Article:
New v. Returning Users is another good one to look at… but be really careful. In the words of jar jar binks, it’s a trap. Note: a user’s session expires (according to google analytics) after 30 minutes of inactivity or at midnight every night.
Read more here: http://analytics.blogspot.co.il/2007/01/absolute-unique-visitors-versus-new.html
Site Behavior by UTM Source: If you don’t know what a utm is, read this: http://blog.hubspot.com/marketing/what-are-utm-tracking-codes-ht
You tag more = you get more measurable data.
Focus on New Sessions, New Users %, Pages/Session, and Avg. Session Duration for this step.
Definition: The user visits the site repeatedly engaging with the brand in an increasing pattern.
KPIs to look out for: Again, typically behavioral KPI’s like Pages/Session and Avg. Session Duration come into play. Delving into some type of Content Drilldown is handy, and tools like ClickTale are really helpful.
Don’t want to pay for click tracking CRO tools? Use Google Analytics’ “In-Page Analytics” tool gives a visual representation what people are clicking on. Download the chrome extension here: https://chrome.google.com/webstore/detail/page-analytics-by-google/fnbdnhhicmebfgdgglcdacdapkcihcoh
Definition: My personal favorite. Referral is the bread and butter of any digital acquisition campaign. Users refer another user through social media, word of mouth, or through more formal means vis-à-vis a referral app or system like Referral Candy.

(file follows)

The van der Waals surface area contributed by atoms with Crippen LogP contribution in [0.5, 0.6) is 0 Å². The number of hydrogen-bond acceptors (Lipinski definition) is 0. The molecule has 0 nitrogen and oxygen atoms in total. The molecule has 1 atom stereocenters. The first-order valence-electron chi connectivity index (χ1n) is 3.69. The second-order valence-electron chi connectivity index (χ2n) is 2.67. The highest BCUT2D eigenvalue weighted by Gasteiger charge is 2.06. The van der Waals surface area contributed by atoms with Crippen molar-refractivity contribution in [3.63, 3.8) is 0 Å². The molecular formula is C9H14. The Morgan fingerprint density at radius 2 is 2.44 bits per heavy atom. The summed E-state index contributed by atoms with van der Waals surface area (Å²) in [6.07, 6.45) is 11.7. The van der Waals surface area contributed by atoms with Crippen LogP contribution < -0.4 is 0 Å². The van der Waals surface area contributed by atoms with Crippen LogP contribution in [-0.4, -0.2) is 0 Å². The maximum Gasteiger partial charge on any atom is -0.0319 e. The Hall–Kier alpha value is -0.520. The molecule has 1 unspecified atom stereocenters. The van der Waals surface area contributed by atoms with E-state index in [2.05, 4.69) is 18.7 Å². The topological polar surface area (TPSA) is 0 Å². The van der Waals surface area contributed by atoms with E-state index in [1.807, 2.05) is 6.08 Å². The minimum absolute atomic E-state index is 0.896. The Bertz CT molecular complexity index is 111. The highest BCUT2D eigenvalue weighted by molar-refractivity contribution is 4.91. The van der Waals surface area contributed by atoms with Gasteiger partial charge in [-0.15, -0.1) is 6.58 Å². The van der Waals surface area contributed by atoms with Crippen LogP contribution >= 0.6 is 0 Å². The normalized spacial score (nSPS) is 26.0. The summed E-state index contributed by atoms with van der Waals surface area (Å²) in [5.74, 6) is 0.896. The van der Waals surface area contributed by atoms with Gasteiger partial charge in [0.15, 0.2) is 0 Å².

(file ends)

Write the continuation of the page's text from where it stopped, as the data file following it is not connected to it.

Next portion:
KPIs to look out for: Measuring referral stats is a bit squishy. There are a lot of sophisticated social listening tools e.g. Sysomos, Visible Technologies, Oracle Social Cloud, Salesforce Radian6, Social Mention, TweetReach, ViralHeat, and Datasift to name a few.
Most if not all of these tools are fairly overpriced, yet one key metric drives their success – engagement ratios. A user can have millions of followers, yet if they do not have engagement on their posts it either means: #1 their content has gone stale; or, #2 they’ve acquired users from non-white-hat means.
Oh, again, UTMs are super important here as well as general referral metrics. For example, some links you simply can’t set up with UTMs. People share what they want. However, utilizing multi-channel reporting tied with a properly tagged account is really, powerful.
Don’t know what multi-channel funnels are? Ref: https://support.google.com/analytics/answer/1191180?hl=en#Video
Definition: Yep, self explanatory. The green stuff, mula, cash. A user converts into a paid sale.
KPIs to look out for: Conversions, Conversion Rate, and Revenue. Some of the most important KPIs in the digital marketing game, these are the end all be all of any digital marketing effort. Conversions are the amount of successful sales (or in other cases the attainment of the specified monetary or non-monetary goal). Conversion rate is the # of conversions/sessions or the percentage of visits that resulted in a conversion. And revenue, yes, itself.
Revenue deserve’s it’s own paragraph not because of the obvious, but also because of one extremely important factor: revenue pass back. When setting up tracking software, it’s incredibly important to pass back revenue, or else you may be only seeing the tip of the iceberg.
More information here: http://singlegrain.com/blog/how-to-track-your-websites-revenue-with-google-analytics/
In the next article, we’ll look at the other reasons why Hotmail wouldn’t grow today.
#2 Saturated Markets:
#3 Overused Growth-hacks: The wiggle/wag enigma:
#4 Vanity Metrics v. Real Metrics:
This had to ruffle some feathers… come on, what do you think? Hotmail would have been great even in 2015? Bring it on.
About: Hawke Media is full service outsourced CMO and digital advertising agency with clients in Santa Monica, Los Angeles, San Jose, San Francisco, Chicago and New York.